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Yonatan Zunger
143,431 followers -
Distinguished Engineer on Privacy at Google
Distinguished Engineer on Privacy at Google

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Something random and cool: the graphic design of W. E. B. DuBois. I particularly like "Conjugal Condition of American Negroes according to age periods" for its visual clarity, and "The Amalgamation of the White and Black elements of the population in the United States" for a subtle but important use of color: he has black and white, but the central "Mulattoes" section shades from one color into the other, so that it's made clear that the lines which bound it are somewhat arbitrary, and these shade smoothly into the white population.

A rather pointed political statement, that. :)

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Something which may surprise people: I'm not fundamentally opposed to Gorsuch's nomination to the Supreme Court. While I certainly disagree with him on a number of issues, I also have the sense that he is someone I could respect and take seriously. In particular, he seems to have a long history of listening to all sides with complete seriousness and respect, taking their arguments seriously, and ruling fairly.

There have been a lot of comparisons between him and Justice Scalia, but I increasingly suspect that they miss the mark. While they may both be personally conservative, and have similar legal approaches with regards to things like textualism, I am getting the sense that they differ as people as much as any two people possibly could.

In particular, Scalia was known for loving to be clever, and letting that cleverness expose a mean streak. He had a particular fondness for rulings where consistency of the law would lead to a perverse outcome in a particular case, or for decisions and dissents where he could skewer people and advocate some particular line of reasoning. When he was urging meanness in his decisions, I always got the sense that he profoundly enjoyed it – and that was the heart of everything I never trusted about him.

I don't see anyone who knows Gorsuch suggesting anything similar of him. Instead, his record suggests he's much the opposite: that while he's personally conservative, he listens to (and is friends with) liberals as well, and can have serious discussions of issues which are not marred by an obsessive wanting to be right. His rulings seem to reflect this, taking a wide range of arguments seriously.

So while I don't expect that Gorsuch would rule the way I hope he would on a variety of cases, and while I deeply question the way we seem to be reifying this idea of "conservative seats" and "liberal seats" on the Court which need to be restocked from people of similar political affiliation, I think he could prove to be a reasonable and capable justice.

Of course, by saying this I've pretty much jinxed it, and will now be presented with all sorts of information (or worse, with future rulings) that prove the contrary, because the universe is perverse that way. But I'm at least tentatively hopeful, in much the same way I was (and has been borne out) when Chief Justice Roberts was nominated.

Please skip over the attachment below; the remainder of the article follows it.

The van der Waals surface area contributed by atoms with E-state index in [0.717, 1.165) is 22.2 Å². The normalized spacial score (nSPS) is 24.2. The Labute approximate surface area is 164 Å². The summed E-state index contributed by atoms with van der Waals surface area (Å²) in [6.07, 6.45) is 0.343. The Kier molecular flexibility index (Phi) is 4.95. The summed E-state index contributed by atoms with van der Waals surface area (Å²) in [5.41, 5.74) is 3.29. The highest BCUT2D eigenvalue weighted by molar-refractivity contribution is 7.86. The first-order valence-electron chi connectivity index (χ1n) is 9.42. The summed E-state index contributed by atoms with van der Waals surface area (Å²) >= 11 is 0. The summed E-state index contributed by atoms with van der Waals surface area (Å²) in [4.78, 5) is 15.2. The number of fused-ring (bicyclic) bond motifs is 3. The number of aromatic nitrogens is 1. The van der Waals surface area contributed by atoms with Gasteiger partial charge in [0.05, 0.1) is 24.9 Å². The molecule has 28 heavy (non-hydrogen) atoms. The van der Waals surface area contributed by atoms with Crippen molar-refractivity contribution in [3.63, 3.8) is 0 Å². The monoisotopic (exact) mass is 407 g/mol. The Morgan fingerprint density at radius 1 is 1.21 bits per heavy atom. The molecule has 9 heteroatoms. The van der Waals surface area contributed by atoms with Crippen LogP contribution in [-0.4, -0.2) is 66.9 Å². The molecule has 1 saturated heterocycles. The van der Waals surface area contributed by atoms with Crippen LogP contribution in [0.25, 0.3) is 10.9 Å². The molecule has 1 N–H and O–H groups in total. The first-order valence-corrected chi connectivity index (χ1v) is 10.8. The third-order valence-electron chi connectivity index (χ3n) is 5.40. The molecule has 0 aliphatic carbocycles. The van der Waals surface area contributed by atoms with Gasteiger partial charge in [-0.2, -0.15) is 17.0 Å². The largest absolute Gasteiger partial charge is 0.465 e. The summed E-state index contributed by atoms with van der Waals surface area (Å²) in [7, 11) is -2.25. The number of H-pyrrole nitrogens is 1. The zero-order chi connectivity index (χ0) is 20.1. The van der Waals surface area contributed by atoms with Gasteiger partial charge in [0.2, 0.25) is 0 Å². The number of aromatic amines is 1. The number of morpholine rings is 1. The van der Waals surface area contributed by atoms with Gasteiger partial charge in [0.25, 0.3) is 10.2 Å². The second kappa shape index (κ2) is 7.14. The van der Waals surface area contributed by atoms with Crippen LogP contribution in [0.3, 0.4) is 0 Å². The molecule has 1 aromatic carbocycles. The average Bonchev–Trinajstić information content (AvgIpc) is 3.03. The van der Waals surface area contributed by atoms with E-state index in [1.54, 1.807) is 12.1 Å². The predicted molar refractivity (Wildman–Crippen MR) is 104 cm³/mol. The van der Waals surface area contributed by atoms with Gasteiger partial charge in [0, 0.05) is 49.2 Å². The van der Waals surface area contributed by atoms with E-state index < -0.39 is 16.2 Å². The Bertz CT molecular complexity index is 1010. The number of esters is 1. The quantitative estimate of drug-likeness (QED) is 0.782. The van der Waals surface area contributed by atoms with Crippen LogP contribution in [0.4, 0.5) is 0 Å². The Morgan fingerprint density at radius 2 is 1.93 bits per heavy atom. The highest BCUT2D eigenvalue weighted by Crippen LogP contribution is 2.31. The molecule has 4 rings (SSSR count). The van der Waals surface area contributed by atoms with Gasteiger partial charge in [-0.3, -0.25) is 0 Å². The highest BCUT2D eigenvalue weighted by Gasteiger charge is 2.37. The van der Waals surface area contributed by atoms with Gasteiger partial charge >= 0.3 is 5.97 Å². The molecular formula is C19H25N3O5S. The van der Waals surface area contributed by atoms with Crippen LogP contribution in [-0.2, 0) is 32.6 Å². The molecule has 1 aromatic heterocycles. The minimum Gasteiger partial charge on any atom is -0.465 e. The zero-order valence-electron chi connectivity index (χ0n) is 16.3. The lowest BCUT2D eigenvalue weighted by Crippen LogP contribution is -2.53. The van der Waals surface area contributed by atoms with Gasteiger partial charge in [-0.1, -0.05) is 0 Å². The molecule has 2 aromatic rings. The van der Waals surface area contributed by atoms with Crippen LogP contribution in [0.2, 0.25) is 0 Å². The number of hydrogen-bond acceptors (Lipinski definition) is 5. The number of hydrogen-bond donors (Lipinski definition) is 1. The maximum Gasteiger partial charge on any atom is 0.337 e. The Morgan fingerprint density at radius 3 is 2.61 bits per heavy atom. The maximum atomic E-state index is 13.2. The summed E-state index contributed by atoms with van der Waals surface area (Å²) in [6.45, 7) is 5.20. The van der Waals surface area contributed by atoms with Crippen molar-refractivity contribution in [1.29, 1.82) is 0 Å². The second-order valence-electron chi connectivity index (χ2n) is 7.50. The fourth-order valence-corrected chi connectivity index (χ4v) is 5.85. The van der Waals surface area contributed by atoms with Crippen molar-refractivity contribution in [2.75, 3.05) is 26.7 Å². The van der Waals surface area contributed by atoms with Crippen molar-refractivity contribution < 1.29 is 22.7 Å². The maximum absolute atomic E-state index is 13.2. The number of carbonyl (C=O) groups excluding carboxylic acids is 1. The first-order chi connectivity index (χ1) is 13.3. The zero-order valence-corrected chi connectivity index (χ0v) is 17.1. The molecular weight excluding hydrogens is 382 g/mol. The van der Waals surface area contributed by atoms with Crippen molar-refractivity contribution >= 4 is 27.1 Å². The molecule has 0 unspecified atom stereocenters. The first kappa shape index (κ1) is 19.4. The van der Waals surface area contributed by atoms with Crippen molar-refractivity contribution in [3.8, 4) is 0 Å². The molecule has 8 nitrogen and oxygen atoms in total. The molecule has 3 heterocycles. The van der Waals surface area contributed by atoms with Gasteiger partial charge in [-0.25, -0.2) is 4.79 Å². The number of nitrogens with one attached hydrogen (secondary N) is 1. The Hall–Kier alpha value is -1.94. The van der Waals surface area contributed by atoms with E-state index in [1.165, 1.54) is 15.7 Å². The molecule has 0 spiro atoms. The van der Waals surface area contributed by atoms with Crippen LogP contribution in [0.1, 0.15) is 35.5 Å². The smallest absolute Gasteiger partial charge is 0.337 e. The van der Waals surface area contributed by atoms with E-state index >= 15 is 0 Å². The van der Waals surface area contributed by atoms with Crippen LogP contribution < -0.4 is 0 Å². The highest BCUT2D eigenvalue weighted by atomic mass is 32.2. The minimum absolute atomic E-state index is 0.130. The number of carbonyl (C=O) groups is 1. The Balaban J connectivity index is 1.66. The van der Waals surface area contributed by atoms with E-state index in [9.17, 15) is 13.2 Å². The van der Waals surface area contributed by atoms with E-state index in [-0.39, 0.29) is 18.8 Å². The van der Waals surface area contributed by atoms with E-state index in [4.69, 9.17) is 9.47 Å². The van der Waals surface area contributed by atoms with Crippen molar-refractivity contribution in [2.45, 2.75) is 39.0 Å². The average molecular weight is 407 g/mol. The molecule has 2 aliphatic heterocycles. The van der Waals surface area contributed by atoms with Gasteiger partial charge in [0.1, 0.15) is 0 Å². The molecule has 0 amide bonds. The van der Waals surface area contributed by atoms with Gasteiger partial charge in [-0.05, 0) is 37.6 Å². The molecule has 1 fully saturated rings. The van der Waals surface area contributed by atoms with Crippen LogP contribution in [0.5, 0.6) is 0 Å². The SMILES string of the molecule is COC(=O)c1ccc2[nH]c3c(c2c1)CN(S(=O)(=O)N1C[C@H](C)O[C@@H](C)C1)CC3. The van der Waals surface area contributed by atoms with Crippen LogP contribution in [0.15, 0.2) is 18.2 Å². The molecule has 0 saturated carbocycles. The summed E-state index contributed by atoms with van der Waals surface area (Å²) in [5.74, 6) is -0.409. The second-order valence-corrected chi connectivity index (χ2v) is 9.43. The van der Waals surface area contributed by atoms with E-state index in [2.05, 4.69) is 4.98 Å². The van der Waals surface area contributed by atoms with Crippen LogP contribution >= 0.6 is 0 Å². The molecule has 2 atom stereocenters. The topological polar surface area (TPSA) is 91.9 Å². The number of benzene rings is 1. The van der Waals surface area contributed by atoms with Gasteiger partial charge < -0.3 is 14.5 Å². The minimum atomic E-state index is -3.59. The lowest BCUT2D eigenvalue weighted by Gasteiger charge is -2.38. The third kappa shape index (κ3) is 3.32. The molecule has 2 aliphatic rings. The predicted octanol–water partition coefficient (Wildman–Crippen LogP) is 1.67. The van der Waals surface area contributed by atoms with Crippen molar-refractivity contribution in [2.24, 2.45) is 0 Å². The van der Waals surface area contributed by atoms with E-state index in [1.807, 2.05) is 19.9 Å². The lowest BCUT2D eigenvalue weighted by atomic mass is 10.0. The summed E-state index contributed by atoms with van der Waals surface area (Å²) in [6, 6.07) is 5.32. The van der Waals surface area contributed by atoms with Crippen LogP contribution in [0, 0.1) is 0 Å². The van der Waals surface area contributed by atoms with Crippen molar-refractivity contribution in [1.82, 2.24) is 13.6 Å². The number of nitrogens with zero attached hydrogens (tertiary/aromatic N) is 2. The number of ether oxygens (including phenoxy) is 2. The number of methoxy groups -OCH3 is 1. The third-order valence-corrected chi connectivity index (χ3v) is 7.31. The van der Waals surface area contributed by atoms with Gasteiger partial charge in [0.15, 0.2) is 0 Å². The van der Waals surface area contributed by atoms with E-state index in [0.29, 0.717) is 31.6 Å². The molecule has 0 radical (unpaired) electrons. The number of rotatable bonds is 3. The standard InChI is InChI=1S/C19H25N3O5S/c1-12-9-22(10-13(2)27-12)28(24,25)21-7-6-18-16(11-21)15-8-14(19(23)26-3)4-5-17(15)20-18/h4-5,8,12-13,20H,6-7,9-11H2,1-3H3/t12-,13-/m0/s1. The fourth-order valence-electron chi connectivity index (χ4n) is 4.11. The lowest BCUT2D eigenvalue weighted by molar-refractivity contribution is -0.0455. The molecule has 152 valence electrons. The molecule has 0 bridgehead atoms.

Knocking on wood, here.

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This is amazing, beautiful and terrifying in a way which is hard to describe. A glacier the size of lower Manhattan calved off Greenland, and by chance, it was caught on film. It's hard for the human mind to process the scale of what's happening; there are no obvious visual references, and at first it looks like a Michael Bay-sized explosion. It's only when they superimpose some markings on the film for scale that you realize how much bigger it is than that; those things that looked the size of houses are really the size of mountains.

You will very rarely get to see the effects of climate change on the timescale of minutes; this is one of them.

h/t +Kee Hinckley
Man points camera at ice – seconds later he captures the impossible on film as a piece of glacier the size of the Lower Manhattan falls into the ocean.

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I find this news oddly pleasing: even as fin fish and shellfish populations plummet, the cephalopods are booming. It's not quite clear why, except that perhaps they're better-suited to adapting to these rapid changes.

Part of this is no doubt due to their fairly rapid life-cycle; something I'm quite curious about is whether this has pushed a further adaptation towards sophisticated intelligence. Octopodes already have spectacularly complex minds, but likely for different reasons than we do. Social hunting and scavenging are things that have driven a lot of intelligence development in terrestrial species -- think of crows, and raccoons, and humans. Octopodes, on the other hand, have this wonderful advantage of being able to get into any sort of place, but the associated disadvantage of not having any armor or protection. They've had to use their brains to survive, as well as to get their hands on food.

I'd be quite curious to see if we're finding evidence of new foraging or sheltering techniques showing up among our tentacled neighbors, or whether they're simply spreading into ecological niches being vacated by overfishing and acidification.